Digidesign has gradually helped Pro Tools users unchain themselves from the bulky interfaces the software once required. (Anyone remember the days of hooking up an entire expansion card chassis to a laptop, back in the day? Yipes!) But until recently, you still needed an Mbox to lug along. The Mbox2 Micro has a novel twist: it packs an audio interface into an anodized aluminum USB key. You get just one audio output: an 1/8″ stereo output jack, upgrading your laptop’s headphone out jack to 24-bit, 48KHz monitoring. But that also means the Micro is all you need to carry to run Pro Tools. (In other words, it’s a dongle with a headphone jack.)
The “Mbox dilemma” continues: for new users, the Micro is a great bargain. You get Pro Tools LE, 45 plug-ins (Bomb Factory + DigiRack), and Xpand playback and synthesis, for US$279. Or, anyway, it’s a good deal if you’re not planning to record … this is an output-only interface, with no input. (It’s well worth considering Pro Tools M-Powered for use with M-Audio interfaces or the rest of the MBox line for mobile recording.) But for existing users — the ones who, according to the press release, are “seeking a greater degree of portability when using Pro Tools on the road” — you’ve got to spend $279 for what amounts to an extra dongle. Bummer. So, I’ll say again: Digidesign, why not give your existing LE (or Pro Tools HD users) an option to buy this thing for $49 or something? (I’m guessing the answer to “why not” is because it’d allow people to easily pirate Pro Tools LE, but that’s going to be little comfort to users who have invested in Digidesign’s stuff.) By comparison, Apple’s Logic Pro is $500 and doesn’t require any USB dongle at all; their entry-level $200 Logic Express includes far more built-in plug-ins. There are similar deals from Cakewalk’s SONAR on Windows, which also requires just serial numbers, not specialized hardware. Both of these will work with your existing headphone out jack or other mobile interfaces.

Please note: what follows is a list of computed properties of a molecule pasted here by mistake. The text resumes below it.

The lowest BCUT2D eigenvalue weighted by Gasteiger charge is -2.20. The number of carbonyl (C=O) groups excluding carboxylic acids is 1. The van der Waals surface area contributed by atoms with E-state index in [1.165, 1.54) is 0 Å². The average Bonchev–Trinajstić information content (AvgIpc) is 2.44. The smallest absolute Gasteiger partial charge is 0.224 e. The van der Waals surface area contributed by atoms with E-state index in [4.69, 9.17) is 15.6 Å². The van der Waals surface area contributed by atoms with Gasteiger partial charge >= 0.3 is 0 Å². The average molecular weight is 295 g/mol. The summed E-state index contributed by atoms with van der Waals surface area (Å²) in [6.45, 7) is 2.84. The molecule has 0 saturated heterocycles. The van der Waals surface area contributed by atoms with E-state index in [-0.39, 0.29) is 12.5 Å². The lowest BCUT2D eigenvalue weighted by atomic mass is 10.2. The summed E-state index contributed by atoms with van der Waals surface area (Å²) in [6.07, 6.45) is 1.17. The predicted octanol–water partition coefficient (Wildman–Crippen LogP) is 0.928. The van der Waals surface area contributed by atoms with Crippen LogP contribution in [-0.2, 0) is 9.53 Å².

At the same time, I think the idea of a USB key that gives you higher-quality monitoring is a terrific idea, and I’d love to see ASIO/Core Audio-compatible alternatives. And on the Digidesign front, if you’re looking for an affordable mobile Pro Tools companion, the Micro looks promising, for those who don’t yet own LE.